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The use of microbubbles to target drug delivery


Ultrasound-mediated microbubbles destruction has been proposed as an innovative method for noninvasive delivering of drugs and genes to different tissues. Microbubbles are used to carry a drug or gene until a specific area of interest is reached, and then ultrasound is used to burst the microbubbles, causing site-specific delivery of the bioactive materials. Furthermore, the ability of albumin-coated microbubbles to adhere to vascular regions with glycocalix damage or endothelial dysfunction is another possible mechanism to deliver drugs even in the absence of ultrasound. This review focuses on the characteristics of microbubbles that give them therapeutic properties and some important aspects of ultrasound parameters that are known to influence microbubble-mediated drug delivery. In addition, current studies involving this novel therapeutical application of microbubbles will be discussed.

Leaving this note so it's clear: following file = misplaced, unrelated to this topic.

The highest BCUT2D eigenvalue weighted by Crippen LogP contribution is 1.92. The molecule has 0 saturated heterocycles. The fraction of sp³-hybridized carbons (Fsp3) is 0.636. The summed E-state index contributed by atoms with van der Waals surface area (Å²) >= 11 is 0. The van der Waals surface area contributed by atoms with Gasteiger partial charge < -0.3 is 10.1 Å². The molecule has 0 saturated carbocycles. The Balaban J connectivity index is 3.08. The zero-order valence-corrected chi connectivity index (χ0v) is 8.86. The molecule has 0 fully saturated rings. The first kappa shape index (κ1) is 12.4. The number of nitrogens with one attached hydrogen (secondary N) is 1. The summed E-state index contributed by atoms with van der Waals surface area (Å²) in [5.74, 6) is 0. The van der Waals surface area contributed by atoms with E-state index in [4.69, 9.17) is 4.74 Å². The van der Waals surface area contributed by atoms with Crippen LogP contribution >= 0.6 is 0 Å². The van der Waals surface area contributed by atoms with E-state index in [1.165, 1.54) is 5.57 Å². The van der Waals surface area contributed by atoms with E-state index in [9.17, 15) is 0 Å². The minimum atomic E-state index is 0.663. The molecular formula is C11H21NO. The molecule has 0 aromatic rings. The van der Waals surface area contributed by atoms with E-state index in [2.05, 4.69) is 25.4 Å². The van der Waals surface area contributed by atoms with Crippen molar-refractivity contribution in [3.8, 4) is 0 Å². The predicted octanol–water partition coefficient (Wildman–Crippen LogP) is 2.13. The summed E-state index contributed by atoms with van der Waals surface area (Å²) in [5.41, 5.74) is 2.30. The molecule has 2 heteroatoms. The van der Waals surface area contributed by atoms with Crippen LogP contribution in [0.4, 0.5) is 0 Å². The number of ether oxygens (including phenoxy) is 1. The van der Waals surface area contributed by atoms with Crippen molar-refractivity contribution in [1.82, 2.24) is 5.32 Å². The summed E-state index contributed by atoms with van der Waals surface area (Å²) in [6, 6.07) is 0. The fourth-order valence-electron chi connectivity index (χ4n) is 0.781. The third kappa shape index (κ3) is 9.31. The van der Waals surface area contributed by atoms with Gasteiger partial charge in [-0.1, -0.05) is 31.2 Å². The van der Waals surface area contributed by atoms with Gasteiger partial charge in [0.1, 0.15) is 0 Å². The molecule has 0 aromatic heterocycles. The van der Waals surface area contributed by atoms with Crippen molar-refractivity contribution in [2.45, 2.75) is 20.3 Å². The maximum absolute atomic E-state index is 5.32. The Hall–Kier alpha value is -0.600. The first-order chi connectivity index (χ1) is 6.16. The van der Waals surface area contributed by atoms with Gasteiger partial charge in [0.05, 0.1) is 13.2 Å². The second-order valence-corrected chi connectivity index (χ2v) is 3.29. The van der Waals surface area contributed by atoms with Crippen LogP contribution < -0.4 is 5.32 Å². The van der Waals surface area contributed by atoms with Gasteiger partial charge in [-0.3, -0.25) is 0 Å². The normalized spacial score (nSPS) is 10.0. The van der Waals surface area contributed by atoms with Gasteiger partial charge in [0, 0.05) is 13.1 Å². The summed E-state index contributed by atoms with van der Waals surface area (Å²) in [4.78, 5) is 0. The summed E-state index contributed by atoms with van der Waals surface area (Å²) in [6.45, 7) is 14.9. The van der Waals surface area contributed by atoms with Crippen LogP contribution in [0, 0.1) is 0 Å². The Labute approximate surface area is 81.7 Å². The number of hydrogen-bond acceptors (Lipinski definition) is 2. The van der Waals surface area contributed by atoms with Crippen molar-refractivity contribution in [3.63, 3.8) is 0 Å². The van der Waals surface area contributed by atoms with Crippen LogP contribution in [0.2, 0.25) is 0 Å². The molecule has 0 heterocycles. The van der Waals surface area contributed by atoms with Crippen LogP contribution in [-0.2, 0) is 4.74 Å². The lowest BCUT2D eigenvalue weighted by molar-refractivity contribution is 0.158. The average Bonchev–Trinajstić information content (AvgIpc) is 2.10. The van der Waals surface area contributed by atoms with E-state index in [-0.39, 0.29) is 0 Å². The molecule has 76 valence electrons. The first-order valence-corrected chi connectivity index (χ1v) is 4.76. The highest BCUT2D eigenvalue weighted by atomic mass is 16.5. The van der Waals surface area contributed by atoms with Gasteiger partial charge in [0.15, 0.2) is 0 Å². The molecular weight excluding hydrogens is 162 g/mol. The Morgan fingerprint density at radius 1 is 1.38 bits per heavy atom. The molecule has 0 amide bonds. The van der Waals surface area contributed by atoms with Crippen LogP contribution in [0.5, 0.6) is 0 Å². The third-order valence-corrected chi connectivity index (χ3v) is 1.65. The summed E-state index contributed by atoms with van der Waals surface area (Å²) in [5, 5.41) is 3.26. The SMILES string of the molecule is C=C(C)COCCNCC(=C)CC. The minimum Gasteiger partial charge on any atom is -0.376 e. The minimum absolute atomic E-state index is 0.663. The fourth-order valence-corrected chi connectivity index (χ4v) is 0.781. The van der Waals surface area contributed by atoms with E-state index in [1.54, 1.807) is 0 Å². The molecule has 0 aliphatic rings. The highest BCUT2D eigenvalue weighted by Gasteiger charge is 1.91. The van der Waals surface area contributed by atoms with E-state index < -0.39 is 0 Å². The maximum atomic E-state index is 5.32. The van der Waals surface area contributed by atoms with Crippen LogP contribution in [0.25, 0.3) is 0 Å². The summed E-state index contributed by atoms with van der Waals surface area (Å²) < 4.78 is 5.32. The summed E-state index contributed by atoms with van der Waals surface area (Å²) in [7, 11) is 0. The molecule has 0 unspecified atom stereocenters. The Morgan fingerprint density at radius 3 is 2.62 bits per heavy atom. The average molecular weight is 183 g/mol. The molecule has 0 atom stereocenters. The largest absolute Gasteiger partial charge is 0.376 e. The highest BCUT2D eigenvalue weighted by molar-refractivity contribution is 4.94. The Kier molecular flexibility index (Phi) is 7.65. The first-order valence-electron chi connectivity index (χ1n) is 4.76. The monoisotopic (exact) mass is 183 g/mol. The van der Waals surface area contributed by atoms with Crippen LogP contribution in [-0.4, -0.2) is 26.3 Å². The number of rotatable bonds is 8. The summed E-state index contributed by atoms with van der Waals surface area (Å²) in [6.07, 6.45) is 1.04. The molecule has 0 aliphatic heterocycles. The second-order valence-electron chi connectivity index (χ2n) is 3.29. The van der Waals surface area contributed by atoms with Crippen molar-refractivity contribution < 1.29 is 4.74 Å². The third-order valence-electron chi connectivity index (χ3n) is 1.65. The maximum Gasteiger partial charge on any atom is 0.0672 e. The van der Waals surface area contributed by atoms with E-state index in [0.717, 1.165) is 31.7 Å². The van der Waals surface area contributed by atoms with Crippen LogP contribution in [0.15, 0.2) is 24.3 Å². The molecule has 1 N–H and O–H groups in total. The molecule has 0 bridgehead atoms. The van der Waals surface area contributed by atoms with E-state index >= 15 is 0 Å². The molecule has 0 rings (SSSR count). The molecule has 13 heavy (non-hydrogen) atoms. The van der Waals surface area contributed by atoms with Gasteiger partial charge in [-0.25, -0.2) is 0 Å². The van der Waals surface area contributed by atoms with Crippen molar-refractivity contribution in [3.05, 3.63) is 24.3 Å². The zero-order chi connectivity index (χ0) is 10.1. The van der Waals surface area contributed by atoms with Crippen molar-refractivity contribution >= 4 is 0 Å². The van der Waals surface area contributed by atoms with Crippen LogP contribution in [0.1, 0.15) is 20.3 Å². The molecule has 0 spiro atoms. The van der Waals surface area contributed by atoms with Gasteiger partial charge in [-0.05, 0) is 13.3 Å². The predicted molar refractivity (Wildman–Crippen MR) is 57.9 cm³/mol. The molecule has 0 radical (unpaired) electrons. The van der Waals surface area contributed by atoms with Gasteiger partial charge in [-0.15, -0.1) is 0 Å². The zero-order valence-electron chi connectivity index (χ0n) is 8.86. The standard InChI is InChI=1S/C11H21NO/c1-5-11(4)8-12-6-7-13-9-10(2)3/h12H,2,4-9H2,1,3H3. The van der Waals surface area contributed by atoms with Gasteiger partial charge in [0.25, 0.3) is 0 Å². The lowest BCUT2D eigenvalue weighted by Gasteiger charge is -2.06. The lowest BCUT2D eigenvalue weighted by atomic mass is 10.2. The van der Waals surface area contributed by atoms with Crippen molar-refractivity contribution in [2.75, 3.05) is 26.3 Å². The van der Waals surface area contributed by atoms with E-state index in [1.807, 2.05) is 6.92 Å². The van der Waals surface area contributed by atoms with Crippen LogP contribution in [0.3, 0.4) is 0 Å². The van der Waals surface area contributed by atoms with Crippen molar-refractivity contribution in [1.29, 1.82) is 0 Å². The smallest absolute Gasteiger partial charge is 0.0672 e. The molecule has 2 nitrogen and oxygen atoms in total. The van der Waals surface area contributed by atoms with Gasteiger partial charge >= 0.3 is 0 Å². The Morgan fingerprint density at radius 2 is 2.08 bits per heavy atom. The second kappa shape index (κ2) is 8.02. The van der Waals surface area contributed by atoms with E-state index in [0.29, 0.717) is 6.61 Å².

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The recent advances in gene therapy and molecular biology have improved the interest in methods of noninvasive delivery of therapeutic agents. Besides the well known application of microbubbles as contrast agents for diagnostic ultrasound, microbubbles have also been demonstrated an effective technique for targeted delivery of drugs and genes [16]. Drugs can be incorporated into the microbubbles in a number of different ways, including binding of the drug to the microbubble shell and attachment of site-specific ligands. As perfluorocarbon-filled microbubbles are sufficiently stable for circulating in the vasculature as blood pool agents, they act as carriers of these agents until the site of interest is reached. Ultrasound applied over the skin surface can then be used to burst the microbubbles at this site, causing localized release of the drug [710]. This technique then permits using lower concentrations of drugs systemically, and concentration of the drug only where it is needed. This improved therapeutic index may be extremely advantageous in cases of drugs with hazardous systemic side effects, like cytotoxic agents. Albumin-encapsulated microbubbles have also demonstrated to adhere to the vessel walls in the setting of endothelial dysfunction [11]. This also may be a method of targeting delivery with microbubbles but without the application of ultrasound.